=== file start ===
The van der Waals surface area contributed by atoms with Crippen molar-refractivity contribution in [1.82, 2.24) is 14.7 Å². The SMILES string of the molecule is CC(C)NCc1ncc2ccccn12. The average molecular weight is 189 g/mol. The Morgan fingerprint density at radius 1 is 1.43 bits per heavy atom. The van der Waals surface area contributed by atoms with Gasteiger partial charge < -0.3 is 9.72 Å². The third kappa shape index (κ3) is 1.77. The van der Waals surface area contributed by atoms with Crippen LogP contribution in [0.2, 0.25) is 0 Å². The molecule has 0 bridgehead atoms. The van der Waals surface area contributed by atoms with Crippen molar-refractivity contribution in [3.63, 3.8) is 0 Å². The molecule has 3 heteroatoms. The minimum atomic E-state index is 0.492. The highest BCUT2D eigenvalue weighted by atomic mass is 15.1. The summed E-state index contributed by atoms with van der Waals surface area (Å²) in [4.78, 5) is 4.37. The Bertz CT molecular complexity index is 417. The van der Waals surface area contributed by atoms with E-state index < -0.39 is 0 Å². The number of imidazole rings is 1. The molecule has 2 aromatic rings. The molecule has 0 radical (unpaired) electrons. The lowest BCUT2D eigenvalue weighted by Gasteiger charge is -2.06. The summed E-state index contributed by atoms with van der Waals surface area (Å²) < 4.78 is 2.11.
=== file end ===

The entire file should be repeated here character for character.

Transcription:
The van der Waals surface area contributed by atoms with Crippen molar-refractivity contribution in [1.82, 2.24) is 14.7 Å². The SMILES string of the molecule is CC(C)NCc1ncc2ccccn12. The average molecular weight is 189 g/mol. The Morgan fingerprint density at radius 1 is 1.43 bits per heavy atom. The van der Waals surface area contributed by atoms with Gasteiger partial charge < -0.3 is 9.72 Å². The third kappa shape index (κ3) is 1.77. The van der Waals surface area contributed by atoms with Crippen LogP contribution in [0.2, 0.25) is 0 Å². The molecule has 0 bridgehead atoms. The van der Waals surface area contributed by atoms with Crippen molar-refractivity contribution in [3.63, 3.8) is 0 Å². The molecule has 3 heteroatoms. The minimum atomic E-state index is 0.492. The highest BCUT2D eigenvalue weighted by atomic mass is 15.1. The summed E-state index contributed by atoms with van der Waals surface area (Å²) in [4.78, 5) is 4.37. The Bertz CT molecular complexity index is 417. The van der Waals surface area contributed by atoms with E-state index < -0.39 is 0 Å². The number of imidazole rings is 1. The molecule has 2 aromatic rings. The molecule has 0 radical (unpaired) electrons. The lowest BCUT2D eigenvalue weighted by Gasteiger charge is -2.06. The summed E-state index contributed by atoms with van der Waals surface area (Å²) < 4.78 is 2.11.